The development team is now hailing the Petaluma project as an example of what it can do for the future of downtown Suisun City. Officials seem to have bought into the idea.

"I'm expecting this project to have some award-winning elements," Suisun City Mayor Jim Spering said.

Rice wouldn't confirm whether the plan includes building a theater in Suisun. He did say, however, that one of the goals is to make it "the place to be" in the evening.

"Our job is to get feet on the street for more than just eight hours a day," he said.

When pressed for details, Rice defrayed questions until all agreements are signed.

He talked about an anchor attraction that is "so key to this project that I don't feel comfortable saying anything until it's done."

The development firms are forming a joint company, which they haven't named yet, to work exclusively on Suisun's Main Street West. The partnership is expected to sign a contract with the city later this month that will make it the sole developer on the project.

Reach Matthew Bunk at 425-4646 Ext. 267 or

Basin Street Properties
  • Headquartered in Petaluma
  • Specializes in commercial development
  • More than 25 years of experience
  • Operates in Marin, Sonoma and Napa counties
  • Past Projects: Earned statewide acclaim for a $100 million redevelopment of seven blocks in Petaluma, a project that included a $10 million multiplex theater.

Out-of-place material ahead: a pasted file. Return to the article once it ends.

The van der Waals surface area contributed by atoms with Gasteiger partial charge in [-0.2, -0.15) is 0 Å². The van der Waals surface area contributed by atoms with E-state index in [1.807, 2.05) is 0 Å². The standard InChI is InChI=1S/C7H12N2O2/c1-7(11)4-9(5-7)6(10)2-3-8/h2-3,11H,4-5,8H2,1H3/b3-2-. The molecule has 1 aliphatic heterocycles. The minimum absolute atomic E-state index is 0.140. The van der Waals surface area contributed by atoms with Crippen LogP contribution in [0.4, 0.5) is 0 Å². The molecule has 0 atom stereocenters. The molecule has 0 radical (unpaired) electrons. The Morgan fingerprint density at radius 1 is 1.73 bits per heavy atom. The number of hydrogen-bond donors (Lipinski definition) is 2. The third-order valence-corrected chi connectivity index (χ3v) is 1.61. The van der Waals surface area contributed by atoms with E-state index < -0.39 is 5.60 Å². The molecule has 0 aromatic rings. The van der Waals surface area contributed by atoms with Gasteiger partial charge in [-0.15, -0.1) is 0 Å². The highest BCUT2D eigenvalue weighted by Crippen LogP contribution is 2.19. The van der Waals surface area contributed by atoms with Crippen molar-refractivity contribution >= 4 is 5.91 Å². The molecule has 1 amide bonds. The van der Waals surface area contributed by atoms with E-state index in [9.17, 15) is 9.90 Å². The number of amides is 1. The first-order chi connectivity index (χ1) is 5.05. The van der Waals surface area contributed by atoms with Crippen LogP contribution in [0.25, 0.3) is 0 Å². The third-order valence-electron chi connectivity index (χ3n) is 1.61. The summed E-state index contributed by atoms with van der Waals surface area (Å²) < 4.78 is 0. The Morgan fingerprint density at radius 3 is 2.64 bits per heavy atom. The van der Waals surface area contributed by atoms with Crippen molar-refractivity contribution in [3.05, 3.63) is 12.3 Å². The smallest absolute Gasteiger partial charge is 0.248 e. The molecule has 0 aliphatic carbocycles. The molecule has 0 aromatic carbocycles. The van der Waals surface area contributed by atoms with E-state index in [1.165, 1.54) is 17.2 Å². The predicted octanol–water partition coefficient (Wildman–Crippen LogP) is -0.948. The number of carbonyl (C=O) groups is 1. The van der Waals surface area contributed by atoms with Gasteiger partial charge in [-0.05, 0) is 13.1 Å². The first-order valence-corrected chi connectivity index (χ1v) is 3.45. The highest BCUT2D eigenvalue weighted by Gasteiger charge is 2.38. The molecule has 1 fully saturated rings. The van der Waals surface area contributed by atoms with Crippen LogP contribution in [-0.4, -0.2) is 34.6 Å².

Miller Sorg Group
  • Headquartered in Suisun City
  • Specializes in residential and mixed-use development
  • Founded in 1988 and moved to Suisun City in 1998
  • Operates primarily in Solano County
  • Past Projects: Built the 89-home Harbor Village in Suisun City, as well as the Promenade live-work district on the Suisun waterfront.

Tuesday, June 7, 2005

Fairfield-Suisun schools superintendent bids farewell

From the Vacaville Reporter June 7, 2005

By Julie Kay/Staff WriterTheReporter.Com

Hundreds of people packed Crystal Middle School's multi-purpose room Monday night to honor retiring superintendent Sharon Tucker for her devotion, her strength, and her spunk.

About half of those present sat at flower-adorned tables with the rest lining the walls, as they looked back over the Fairfield-Suisun superintendent's seven and one-half year tenure with laughter and a few tears.

More than a dozen speakers including teachers, former board members and city leaders remembered Tucker through stories, jokes, and reflections.

Armijo High School teacher Cathy Canaday recalled complaining on a winter day because there was no heat at the school. Tucker, she said, blithely suggested she sit in her car with the heat on for awhile.

Not long after, Canaday griped about Armijo's lack of computers. The next day, she discovered a new computer at the school - Tucker's own.

Mike Helm, one of the members of the school board that hired Tucker, began by comparing her
with Dolly Parton.

"They both believe that if you want the rainbow, you've got to put up with the rain," he explained, smiling.

Helm ended on a serious note.

"I'm proud to be a part of the school board that hired you," he said. "I believe it was one of the best decisions we made."